Integration in Psychedelic-Assisted Treatments: Recurring Themes in Current Providers’ Definitions, Challenges, and Concerns

The present study (n=30) interviewed integration therapists to better define integration and any challenges/concerns that they associated with the practice. Themes such as expressing concern about nonresponsive clients, defining integration as a bridge between the psychedelic experience and daily life, and apprehensions about the commercialization of psychedelic psychotherapy, were identified. Interviewees also discussed issues related to client resistance, unrealistic expectations of psychedelic psychotherapy, problems associated with power differentials, and more.


“Integration therapy, an integral part of psychedelic-assisted treatment, usually includes sessions devoted to making meaning of relevant psychedelic experiences after subjective effects have subsided. As the psychedelic renaissance continues, offers for this integration therapy have proliferated. In the present project, semi-structured interviews with 30 integration therapists focused on definitions of integration as well as challenges and concerns that they associated with the practice. A mixed-methods approach revealed 19 themes that coders identified reliably. Prevalent themes included expressing concern about nonresponsive clients, defining integration as a bridge between the psychedelic experience and daily life, and apprehensions about the commercialization of psychedelic psychotherapy. Interviewees viewed integration as a process that begins prior to the administration of substances, never ends, makes sense of the psychoactive experience, creates behavioural change, is personalized, and makes the individual whole. Most participants also discussed issues related to client resistance, unrealistic expectations of psychedelic psychotherapy, problems associated with power differentials, the importance of an integration therapist’s connection to other service providers, and the need for self-care. These data might help the standardization of integration therapy, inform lay impressions of the process, and help generate hypotheses for continued research on this aspect of psychedelic-assisted treatment. These data also suggest that psychedelic integration practitioners would appreciate regular support from a community of like-minded colleagues.”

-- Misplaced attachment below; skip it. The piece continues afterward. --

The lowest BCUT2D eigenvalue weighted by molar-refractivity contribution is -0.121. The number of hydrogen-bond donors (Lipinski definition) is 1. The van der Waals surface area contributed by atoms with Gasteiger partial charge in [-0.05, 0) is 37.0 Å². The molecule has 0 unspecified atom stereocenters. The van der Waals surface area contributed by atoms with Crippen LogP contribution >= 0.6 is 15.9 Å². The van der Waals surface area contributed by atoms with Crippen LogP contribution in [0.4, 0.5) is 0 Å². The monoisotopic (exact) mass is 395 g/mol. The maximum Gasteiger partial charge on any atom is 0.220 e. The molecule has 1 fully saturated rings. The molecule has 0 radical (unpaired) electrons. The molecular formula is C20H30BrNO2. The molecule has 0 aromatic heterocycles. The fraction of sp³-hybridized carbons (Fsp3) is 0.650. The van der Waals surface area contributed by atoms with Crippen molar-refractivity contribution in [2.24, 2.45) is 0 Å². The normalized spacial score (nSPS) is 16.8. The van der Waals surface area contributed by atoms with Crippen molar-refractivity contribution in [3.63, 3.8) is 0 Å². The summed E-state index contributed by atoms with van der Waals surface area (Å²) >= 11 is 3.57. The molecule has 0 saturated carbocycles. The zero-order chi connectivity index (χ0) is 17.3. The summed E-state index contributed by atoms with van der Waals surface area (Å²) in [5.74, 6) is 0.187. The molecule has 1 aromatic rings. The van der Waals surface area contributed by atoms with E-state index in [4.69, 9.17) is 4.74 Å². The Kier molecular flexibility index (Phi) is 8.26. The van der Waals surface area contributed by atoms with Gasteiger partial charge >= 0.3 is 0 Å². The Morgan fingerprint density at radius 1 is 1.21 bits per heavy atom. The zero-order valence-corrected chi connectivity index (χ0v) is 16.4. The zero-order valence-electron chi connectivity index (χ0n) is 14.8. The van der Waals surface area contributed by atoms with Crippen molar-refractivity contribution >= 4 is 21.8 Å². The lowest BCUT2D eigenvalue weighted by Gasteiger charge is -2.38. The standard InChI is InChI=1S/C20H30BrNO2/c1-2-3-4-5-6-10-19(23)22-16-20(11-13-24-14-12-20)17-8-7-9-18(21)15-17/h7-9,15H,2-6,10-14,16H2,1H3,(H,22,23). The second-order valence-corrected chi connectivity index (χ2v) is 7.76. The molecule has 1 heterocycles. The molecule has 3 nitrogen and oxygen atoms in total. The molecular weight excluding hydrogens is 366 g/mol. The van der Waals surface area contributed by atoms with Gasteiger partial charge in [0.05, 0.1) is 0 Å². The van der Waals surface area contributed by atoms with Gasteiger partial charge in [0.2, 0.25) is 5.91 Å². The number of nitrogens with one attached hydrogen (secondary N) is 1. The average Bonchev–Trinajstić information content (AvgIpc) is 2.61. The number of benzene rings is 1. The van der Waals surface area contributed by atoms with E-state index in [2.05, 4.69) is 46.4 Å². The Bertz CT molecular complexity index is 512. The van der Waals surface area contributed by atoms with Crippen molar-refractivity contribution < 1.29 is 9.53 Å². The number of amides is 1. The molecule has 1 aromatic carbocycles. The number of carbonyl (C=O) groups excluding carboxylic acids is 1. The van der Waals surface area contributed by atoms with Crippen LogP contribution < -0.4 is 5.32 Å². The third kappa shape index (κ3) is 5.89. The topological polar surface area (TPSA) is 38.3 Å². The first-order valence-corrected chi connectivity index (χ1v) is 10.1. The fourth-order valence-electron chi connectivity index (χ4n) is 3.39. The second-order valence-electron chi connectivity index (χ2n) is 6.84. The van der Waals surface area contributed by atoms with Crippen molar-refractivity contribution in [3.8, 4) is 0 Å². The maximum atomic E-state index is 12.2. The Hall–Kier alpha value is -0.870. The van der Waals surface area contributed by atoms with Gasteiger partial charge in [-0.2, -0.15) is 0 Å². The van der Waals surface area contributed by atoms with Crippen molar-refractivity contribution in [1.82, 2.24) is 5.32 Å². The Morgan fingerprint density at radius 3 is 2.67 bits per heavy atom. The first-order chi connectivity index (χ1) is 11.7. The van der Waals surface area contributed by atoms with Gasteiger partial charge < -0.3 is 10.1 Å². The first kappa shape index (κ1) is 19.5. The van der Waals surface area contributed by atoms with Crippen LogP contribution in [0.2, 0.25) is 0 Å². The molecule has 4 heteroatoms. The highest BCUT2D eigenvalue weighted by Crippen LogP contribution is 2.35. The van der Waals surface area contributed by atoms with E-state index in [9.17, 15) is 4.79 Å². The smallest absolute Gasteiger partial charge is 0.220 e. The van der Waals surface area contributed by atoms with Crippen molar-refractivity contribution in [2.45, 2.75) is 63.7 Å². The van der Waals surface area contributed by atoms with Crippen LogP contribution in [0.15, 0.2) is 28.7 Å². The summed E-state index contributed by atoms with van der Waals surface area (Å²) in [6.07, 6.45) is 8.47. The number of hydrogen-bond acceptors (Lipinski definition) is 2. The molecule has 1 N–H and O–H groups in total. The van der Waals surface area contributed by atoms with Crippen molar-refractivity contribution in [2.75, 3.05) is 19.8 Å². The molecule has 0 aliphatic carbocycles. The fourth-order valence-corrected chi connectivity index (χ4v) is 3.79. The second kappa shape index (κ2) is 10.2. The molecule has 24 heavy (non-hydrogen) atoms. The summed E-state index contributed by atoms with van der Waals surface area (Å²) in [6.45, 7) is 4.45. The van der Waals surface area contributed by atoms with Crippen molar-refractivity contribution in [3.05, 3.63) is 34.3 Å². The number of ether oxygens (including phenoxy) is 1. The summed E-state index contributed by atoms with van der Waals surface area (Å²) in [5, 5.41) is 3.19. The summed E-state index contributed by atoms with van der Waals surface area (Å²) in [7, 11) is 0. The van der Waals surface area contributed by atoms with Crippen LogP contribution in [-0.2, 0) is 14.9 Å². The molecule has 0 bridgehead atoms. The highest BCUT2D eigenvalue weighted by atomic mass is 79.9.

Authors: Mitch Earleywine, Fiona Low, Carmen Lau & Joesph De Leo



Integration therapy is an integral part of psychedelic-assisted treatment. It involves making sense of the psychoactive experience after subjective effects have subsided, and is a bridge between the psychedelic experience and daily life.

Clinical trials reveal that psychedelic-assisted treatments have considerable potential. These treatments usually involve three steps, dubbed preparation, guided administration, and integration, and involve a professional who explains the process, helps set reasonable expectations, and offers reassurance during challenging moments associated with acute effects.

Early research rested on psychodynamic theories, and subsequent research combined the psychedelic experience with empirically validated psychotherapies. Some research groups point out that the same mechanisms known to underlie empirically supported treatments might also be responsible for the therapeutic effects of psychedelics.

Authors vary in their emphasis on the need for support throughout the process of psychedelic therapy. Some clinicians emphasize the importance of integration sessions, while others focus on the client’s needs, personal perspective, and commitment to spirituality.

Current work does not reveal sufficient details to generate extensive, testable hypotheses about the process of psychedelic integration, so we interviewed people who provide the service to see how they define it.


Participants were 30 interviewees who lived in the United States, Canada, Mexico, Costa Rica, or Trinidad and Tobago. Eleven were female, two were nonbinary, two were two-spirit or fluid, and 15 were male. The modal education group included those with a master’s degree or higher in clinical or counseling psychology, a high school diploma or equivalent, a Bachelor’s degree in psychology, a Doctorate in clinical or counseling psychology, and one who was currently working on a doctorate.

We placed advertisements on social media, emailed members of integration lists and social networks, and contacted personal networks willing to send the request to relevant colleagues. 31 participants agreed to participate for at least an hour in exchange for a US$50 gift certificate.


All procedures were approved by a North American Institutional Review Board, and interviews were conducted via zoom or telephone. The interviews were audio-recoded and transcribed verbatim.

Qualitative Coding